2. Promote pay equity and economic opportunity for women. Obama should prioritize funding for programs that promote equal economic opportunities for women and funding for technical education for women in nontraditional fields. While passing any legislation is tough in this environment, he should take steps to prioritize all executive branch equal pay enforcement initiatives.
  3. Affirm women’s reproductive rights. The president should reaffirm his commitment to protecting every woman’s right to safe, affordable, and comprehensive family planning and all reproductive health services. He should warn Congress that he will vigorously oppose attempts to restrict these services or to limit coverage of preventive health services, including contraception.
  4. Prioritize the Violence Against Women Act. Since the Violence Against Women Act was first passed in 1994, it has played an enormous role in strengthening anti-violence efforts and helping to protect women nationwide. The act, which has always been bipartisan, is now up for reauthorization. The president should make it a priority and challenge Congress to pass it this year.
  5. Make sure higher education is within everyone’s reach. Higher education is the key to success in today’s economy. Obama should reaffirm his past pledge to increase college graduation rates, especially for women and nontraditional students, and urge Congress to fully fund the critical Pell Grant program.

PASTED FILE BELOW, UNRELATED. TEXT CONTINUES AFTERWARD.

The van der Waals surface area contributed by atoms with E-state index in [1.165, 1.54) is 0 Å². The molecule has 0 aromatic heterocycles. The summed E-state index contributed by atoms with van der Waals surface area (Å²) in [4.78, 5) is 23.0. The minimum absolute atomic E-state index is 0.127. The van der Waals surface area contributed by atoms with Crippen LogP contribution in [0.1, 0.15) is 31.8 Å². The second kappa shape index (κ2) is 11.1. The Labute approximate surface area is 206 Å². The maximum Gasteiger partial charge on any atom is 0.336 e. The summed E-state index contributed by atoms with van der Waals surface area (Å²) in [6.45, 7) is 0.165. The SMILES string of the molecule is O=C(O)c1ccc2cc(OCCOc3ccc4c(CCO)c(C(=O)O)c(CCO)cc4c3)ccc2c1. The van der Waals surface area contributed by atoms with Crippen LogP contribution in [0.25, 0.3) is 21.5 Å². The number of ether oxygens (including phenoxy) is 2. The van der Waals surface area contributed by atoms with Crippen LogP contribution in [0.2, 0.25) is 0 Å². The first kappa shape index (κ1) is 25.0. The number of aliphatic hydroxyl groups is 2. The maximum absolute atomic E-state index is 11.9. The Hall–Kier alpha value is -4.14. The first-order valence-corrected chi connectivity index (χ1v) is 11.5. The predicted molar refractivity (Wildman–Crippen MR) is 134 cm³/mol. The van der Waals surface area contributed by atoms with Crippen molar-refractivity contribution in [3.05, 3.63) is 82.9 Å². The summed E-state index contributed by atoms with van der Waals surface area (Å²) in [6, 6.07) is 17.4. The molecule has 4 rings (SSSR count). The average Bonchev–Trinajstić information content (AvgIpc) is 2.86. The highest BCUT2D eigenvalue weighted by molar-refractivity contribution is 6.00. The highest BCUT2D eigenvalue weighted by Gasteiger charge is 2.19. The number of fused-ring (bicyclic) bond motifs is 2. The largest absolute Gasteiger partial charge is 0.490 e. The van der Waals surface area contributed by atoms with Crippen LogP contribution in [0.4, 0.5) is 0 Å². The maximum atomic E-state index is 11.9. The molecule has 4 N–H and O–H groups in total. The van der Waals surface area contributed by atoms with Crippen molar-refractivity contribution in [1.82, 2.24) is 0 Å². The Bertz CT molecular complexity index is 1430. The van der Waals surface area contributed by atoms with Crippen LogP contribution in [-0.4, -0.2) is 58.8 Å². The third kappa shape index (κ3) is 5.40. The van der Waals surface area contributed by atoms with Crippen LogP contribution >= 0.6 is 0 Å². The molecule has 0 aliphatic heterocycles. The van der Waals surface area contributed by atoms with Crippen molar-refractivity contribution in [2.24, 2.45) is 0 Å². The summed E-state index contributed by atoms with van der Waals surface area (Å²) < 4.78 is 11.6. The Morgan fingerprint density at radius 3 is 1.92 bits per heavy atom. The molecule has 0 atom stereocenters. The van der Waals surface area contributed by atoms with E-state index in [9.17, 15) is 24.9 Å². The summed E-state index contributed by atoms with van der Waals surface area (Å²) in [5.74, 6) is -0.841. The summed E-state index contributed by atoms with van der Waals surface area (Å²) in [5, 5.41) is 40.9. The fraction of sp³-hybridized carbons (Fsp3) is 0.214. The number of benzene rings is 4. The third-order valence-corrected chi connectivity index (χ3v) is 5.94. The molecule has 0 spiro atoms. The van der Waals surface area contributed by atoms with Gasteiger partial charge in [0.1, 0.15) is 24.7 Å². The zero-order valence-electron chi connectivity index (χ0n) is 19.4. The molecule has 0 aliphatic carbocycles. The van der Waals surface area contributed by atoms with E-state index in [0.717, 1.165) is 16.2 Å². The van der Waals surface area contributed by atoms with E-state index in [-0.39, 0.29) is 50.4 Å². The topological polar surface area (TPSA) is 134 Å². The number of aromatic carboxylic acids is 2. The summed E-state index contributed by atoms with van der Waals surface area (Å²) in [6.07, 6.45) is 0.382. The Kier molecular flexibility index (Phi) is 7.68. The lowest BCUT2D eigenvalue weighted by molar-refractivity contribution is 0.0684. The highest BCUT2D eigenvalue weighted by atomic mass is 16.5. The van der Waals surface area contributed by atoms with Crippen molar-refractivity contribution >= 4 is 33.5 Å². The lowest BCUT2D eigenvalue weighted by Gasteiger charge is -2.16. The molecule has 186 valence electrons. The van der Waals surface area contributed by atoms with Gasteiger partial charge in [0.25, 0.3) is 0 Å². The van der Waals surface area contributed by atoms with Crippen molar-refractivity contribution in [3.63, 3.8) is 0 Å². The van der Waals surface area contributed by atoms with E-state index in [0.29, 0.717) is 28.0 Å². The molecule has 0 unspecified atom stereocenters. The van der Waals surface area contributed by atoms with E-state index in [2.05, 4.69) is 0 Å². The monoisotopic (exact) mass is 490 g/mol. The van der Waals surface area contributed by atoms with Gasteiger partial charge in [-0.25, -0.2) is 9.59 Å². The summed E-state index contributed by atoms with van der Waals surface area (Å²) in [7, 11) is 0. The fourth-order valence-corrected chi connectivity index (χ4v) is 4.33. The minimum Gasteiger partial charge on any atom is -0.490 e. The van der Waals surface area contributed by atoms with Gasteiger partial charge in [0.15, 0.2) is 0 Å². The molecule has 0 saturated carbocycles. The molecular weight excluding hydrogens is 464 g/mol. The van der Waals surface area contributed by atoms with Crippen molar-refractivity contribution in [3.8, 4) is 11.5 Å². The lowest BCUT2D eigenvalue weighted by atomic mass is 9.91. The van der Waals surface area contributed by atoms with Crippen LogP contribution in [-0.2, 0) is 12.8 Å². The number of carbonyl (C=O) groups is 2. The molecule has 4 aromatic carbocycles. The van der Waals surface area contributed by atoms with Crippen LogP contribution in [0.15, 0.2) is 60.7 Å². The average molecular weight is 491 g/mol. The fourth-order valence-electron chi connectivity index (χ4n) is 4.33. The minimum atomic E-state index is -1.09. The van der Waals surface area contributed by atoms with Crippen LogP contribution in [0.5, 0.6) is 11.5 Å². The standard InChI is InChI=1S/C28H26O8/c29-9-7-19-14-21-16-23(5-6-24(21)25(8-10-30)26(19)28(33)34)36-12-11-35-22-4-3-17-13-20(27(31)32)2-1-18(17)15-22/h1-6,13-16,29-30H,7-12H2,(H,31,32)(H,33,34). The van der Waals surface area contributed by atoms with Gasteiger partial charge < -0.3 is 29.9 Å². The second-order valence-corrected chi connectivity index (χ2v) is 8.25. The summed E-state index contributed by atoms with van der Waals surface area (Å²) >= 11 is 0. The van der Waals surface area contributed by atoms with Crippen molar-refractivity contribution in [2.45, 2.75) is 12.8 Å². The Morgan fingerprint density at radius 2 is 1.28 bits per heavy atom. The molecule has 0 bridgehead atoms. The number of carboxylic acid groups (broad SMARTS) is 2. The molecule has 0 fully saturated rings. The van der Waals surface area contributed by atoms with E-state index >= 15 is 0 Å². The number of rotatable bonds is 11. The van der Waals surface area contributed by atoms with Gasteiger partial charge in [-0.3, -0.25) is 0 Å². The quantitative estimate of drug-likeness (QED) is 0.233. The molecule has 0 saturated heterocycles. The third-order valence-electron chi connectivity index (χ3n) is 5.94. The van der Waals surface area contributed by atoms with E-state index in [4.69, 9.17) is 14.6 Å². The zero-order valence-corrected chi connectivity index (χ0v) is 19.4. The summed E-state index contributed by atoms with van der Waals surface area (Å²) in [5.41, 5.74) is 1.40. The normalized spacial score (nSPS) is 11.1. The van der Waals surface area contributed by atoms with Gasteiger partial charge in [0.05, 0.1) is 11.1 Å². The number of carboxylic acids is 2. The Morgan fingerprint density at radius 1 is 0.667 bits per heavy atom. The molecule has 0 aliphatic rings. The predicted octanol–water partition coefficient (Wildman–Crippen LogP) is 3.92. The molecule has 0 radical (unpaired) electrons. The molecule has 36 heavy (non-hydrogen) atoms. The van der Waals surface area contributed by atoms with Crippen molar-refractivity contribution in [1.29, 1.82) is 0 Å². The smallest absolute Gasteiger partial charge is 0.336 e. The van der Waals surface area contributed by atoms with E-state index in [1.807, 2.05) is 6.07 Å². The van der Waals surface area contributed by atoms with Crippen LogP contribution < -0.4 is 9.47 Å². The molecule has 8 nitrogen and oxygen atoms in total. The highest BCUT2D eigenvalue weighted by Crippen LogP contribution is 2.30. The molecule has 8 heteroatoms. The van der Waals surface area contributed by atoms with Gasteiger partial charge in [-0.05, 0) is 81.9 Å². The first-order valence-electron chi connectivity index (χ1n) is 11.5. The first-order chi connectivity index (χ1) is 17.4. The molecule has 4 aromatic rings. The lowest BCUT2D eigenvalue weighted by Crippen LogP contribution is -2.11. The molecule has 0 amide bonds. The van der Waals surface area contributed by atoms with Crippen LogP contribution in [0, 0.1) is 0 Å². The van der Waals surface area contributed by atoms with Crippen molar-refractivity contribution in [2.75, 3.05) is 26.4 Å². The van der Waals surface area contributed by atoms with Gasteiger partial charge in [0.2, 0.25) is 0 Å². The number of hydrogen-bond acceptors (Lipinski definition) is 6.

6. Provide a world-class education for every child. The president should urge Congress to reauthorize the Elementary and Secondary Education Act to provide all students with equal opportunities to learn. Obama should also reiterate his commitment to holding schools accountable for the success of all students as Congress works on this legislation. He should challenge Congress to enact legislation to protect educational quality by preventing the layoffs of hundreds of thousands of teachers.
  7. Enforce Americans’ civil rights and demand funding to do so. Obama should demand that Congress fully fund the federal agencies that protect and enforce Americans’ civil rights.